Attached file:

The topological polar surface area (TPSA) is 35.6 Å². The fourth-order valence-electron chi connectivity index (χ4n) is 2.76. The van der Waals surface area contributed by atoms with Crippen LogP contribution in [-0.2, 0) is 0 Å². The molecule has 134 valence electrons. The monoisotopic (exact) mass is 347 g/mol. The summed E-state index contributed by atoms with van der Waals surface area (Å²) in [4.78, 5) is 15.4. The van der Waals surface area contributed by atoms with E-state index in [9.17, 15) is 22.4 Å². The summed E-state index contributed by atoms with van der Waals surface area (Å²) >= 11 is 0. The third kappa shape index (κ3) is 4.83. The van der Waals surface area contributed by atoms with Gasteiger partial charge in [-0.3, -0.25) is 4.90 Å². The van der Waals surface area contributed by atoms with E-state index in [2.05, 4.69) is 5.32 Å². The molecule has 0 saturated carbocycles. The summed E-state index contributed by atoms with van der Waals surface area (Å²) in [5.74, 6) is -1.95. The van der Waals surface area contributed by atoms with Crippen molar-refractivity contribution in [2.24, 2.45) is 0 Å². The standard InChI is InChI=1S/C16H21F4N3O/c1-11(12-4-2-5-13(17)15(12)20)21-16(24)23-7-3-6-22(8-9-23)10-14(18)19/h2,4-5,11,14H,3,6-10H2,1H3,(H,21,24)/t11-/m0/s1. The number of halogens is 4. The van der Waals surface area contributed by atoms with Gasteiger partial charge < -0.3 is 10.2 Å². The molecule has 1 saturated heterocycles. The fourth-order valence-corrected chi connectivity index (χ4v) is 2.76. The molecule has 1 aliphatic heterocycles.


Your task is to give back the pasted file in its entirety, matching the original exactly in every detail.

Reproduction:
The topological polar surface area (TPSA) is 35.6 Å². The fourth-order valence-electron chi connectivity index (χ4n) is 2.76. The van der Waals surface area contributed by atoms with Crippen LogP contribution in [-0.2, 0) is 0 Å². The molecule has 134 valence electrons. The monoisotopic (exact) mass is 347 g/mol. The summed E-state index contributed by atoms with van der Waals surface area (Å²) in [4.78, 5) is 15.4. The van der Waals surface area contributed by atoms with E-state index in [9.17, 15) is 22.4 Å². The summed E-state index contributed by atoms with van der Waals surface area (Å²) >= 11 is 0. The third kappa shape index (κ3) is 4.83. The van der Waals surface area contributed by atoms with Gasteiger partial charge in [-0.3, -0.25) is 4.90 Å². The van der Waals surface area contributed by atoms with E-state index in [2.05, 4.69) is 5.32 Å². The molecule has 0 saturated carbocycles. The summed E-state index contributed by atoms with van der Waals surface area (Å²) in [5.74, 6) is -1.95. The van der Waals surface area contributed by atoms with Crippen molar-refractivity contribution in [2.24, 2.45) is 0 Å². The standard InChI is InChI=1S/C16H21F4N3O/c1-11(12-4-2-5-13(17)15(12)20)21-16(24)23-7-3-6-22(8-9-23)10-14(18)19/h2,4-5,11,14H,3,6-10H2,1H3,(H,21,24)/t11-/m0/s1. The number of halogens is 4. The van der Waals surface area contributed by atoms with Gasteiger partial charge < -0.3 is 10.2 Å². The molecule has 1 saturated heterocycles. The fourth-order valence-corrected chi connectivity index (χ4v) is 2.76. The molecule has 1 aliphatic heterocycles.